The union representing Ontario’s secondary school teachers says it will call off a one-day strike next week if the Ford government removes “unilaterally enacted” impediments to bargaining.
Ontario Secondary School Teachers’ Federation president Harvey Bischof said they would accept Education Minister Stephen Lecce’s proposal of private mediation and postpone next Wednesday’s walkout if the government removes three key issues – planned increases to class sizes, mandatory e-learning, and allowing some room for bargaining on pay increases above one per cent.
“The minister cannot claim that he is fighting for students and laser-focused on keeping students in class while at the same time insisting that cuts to their education and legislative interference in free collective bargaining remain in place,” Bischof said in a statement released Saturday.
The government announced in the spring that it was increasing average high school class sizes from 22 to 28 over four years and requiring four online credits to graduate. In recent weeks, it has offered a class-size increase to 25 instead, and dropped the e-learning requirement to two courses.
But the teachers don’t want any mandatory online courses or any class size increases. They note that the government’s offer of increasing class sizes to the lower target of 25 would also mean local class size limits are removed, essentially allowing the province to see the number of students per class climb indefinitely.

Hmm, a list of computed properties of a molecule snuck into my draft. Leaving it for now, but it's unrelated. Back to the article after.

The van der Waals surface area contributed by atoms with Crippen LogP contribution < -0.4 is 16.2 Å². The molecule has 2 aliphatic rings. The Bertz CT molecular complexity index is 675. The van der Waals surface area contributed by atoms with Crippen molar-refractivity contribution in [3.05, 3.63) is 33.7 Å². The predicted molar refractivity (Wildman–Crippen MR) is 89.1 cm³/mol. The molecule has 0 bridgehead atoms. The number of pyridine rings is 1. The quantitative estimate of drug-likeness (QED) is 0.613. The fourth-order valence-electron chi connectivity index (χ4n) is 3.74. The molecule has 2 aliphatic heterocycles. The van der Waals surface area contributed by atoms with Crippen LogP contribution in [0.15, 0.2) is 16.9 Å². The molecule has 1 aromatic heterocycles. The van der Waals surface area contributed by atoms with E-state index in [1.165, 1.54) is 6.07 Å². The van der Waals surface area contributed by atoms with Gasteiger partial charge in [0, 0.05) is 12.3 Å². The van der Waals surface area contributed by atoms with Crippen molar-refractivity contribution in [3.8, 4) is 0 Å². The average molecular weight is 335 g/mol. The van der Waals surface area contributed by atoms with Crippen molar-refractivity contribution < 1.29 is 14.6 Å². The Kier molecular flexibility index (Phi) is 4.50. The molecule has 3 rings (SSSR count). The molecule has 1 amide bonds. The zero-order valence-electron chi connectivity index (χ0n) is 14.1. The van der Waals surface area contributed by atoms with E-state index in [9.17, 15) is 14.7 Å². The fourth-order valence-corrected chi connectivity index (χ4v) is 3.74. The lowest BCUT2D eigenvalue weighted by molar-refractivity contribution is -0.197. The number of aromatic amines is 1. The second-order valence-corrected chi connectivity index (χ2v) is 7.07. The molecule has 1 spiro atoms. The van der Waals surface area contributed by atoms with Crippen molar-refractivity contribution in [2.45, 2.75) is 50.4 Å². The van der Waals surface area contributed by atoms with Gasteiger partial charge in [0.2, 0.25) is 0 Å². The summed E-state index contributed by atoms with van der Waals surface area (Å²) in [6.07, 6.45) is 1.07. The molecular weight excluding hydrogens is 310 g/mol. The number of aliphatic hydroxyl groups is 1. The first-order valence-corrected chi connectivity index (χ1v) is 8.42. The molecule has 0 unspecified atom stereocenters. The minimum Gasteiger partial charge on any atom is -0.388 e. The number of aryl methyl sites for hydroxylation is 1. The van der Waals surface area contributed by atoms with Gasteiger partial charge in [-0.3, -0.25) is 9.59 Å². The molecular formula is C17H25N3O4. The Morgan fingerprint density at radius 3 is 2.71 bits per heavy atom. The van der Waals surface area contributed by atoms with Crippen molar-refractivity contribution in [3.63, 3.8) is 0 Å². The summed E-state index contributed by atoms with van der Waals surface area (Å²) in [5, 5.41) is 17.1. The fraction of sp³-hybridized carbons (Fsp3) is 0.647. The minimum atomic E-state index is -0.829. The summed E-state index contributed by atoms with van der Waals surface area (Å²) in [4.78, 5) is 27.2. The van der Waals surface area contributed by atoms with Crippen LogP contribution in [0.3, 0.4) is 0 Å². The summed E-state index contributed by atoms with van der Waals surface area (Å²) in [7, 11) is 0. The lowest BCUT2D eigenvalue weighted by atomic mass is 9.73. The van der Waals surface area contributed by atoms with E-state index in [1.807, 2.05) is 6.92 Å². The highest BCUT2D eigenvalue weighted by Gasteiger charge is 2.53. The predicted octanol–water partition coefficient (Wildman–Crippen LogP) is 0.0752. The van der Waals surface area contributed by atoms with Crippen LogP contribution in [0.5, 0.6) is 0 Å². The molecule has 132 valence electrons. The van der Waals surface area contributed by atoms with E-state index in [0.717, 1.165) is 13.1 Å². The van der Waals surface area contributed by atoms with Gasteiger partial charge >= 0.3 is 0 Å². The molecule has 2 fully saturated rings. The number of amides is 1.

In a statement released Saturday afternoon, Lecce called on union leaders to agree to private mediation without any preconditions.
“This demonstrates yet again that if OSSTF does not get their demands …they will continue to strike and hurt our kids,” said Lecce. “Enough with the games that singularly hurt our kids.”
On Friday, Lecce said one of the key issue at the bargaining table was compensation with the union asking for around two per cent. He condemned the increases, saying “it’s time to name and shame OSSTF’s unacceptable demands” for a $1.5 billion compensation increase.
Bischof says the Education Minister has his facts “flagrantly wrong,” adding that the compensation proposal put forward is closer to $200 million. He said the minister was “deliberately inflating the figure” to obscure the truth.
“This from a government that gave MPPs a 20 per cent increase in their housing allowance. This from a government that gave landlords the right to increase rents by 2.2 per cent in 2020 to keep up with inflation,” said Bischof. “But they maintain that those paying the rent should not be able to meet rising costs and, in his words, should be shamed for asking to do so.”
Bischof called Lecce’s comments inflammatory and destructive adding it makes reaching an agreement much harder bringing with it long lasting ill effects.
Leaders of the Ontario elementary, secondary and Catholic school unions will all be on hand for a rally taking place at Queen’s Park today which is being organized by Unifor.
Files from The Canadian Press were used in this report